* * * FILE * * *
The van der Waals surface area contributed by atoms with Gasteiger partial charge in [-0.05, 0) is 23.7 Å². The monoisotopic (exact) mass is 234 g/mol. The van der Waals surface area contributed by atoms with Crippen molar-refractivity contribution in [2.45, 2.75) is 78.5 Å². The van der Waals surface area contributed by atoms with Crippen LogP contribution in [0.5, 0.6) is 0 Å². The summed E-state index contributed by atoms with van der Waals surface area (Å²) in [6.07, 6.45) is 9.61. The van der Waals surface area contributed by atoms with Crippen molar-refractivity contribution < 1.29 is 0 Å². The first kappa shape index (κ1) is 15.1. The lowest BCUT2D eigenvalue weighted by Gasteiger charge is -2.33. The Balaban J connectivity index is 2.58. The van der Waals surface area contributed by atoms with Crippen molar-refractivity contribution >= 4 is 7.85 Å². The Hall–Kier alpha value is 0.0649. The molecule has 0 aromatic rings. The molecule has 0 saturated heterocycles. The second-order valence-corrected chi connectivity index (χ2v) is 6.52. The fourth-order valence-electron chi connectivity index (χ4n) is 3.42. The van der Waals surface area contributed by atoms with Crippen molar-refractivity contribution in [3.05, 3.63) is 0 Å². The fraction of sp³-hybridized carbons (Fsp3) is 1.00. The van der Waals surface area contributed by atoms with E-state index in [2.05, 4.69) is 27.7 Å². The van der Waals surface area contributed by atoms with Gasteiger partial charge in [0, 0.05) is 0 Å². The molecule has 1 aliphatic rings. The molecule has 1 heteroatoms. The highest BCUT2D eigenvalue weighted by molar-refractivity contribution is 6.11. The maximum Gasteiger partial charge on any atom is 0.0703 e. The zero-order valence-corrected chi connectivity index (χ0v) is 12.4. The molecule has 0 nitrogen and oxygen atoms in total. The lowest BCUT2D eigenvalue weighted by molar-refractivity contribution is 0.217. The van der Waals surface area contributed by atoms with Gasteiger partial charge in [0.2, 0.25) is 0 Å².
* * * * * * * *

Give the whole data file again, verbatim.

The van der Waals surface area contributed by atoms with Gasteiger partial charge in [-0.05, 0) is 23.7 Å². The monoisotopic (exact) mass is 234 g/mol. The van der Waals surface area contributed by atoms with Crippen molar-refractivity contribution in [2.45, 2.75) is 78.5 Å². The van der Waals surface area contributed by atoms with Crippen LogP contribution in [0.5, 0.6) is 0 Å². The summed E-state index contributed by atoms with van der Waals surface area (Å²) in [6.07, 6.45) is 9.61. The van der Waals surface area contributed by atoms with Crippen molar-refractivity contribution < 1.29 is 0 Å². The first kappa shape index (κ1) is 15.1. The lowest BCUT2D eigenvalue weighted by Gasteiger charge is -2.33. The Balaban J connectivity index is 2.58. The van der Waals surface area contributed by atoms with Crippen molar-refractivity contribution >= 4 is 7.85 Å². The Hall–Kier alpha value is 0.0649. The molecule has 0 aromatic rings. The molecule has 0 saturated heterocycles. The second-order valence-corrected chi connectivity index (χ2v) is 6.52. The fourth-order valence-electron chi connectivity index (χ4n) is 3.42. The van der Waals surface area contributed by atoms with Crippen molar-refractivity contribution in [3.05, 3.63) is 0 Å². The fraction of sp³-hybridized carbons (Fsp3) is 1.00. The van der Waals surface area contributed by atoms with E-state index in [2.05, 4.69) is 27.7 Å². The van der Waals surface area contributed by atoms with Gasteiger partial charge in [0, 0.05) is 0 Å². The molecule has 1 aliphatic rings. The molecule has 1 heteroatoms. The highest BCUT2D eigenvalue weighted by molar-refractivity contribution is 6.11. The maximum Gasteiger partial charge on any atom is 0.0703 e. The zero-order valence-corrected chi connectivity index (χ0v) is 12.4. The molecule has 0 nitrogen and oxygen atoms in total. The lowest BCUT2D eigenvalue weighted by molar-refractivity contribution is 0.217. The van der Waals surface area contributed by atoms with Gasteiger partial charge in [0.2, 0.25) is 0 Å².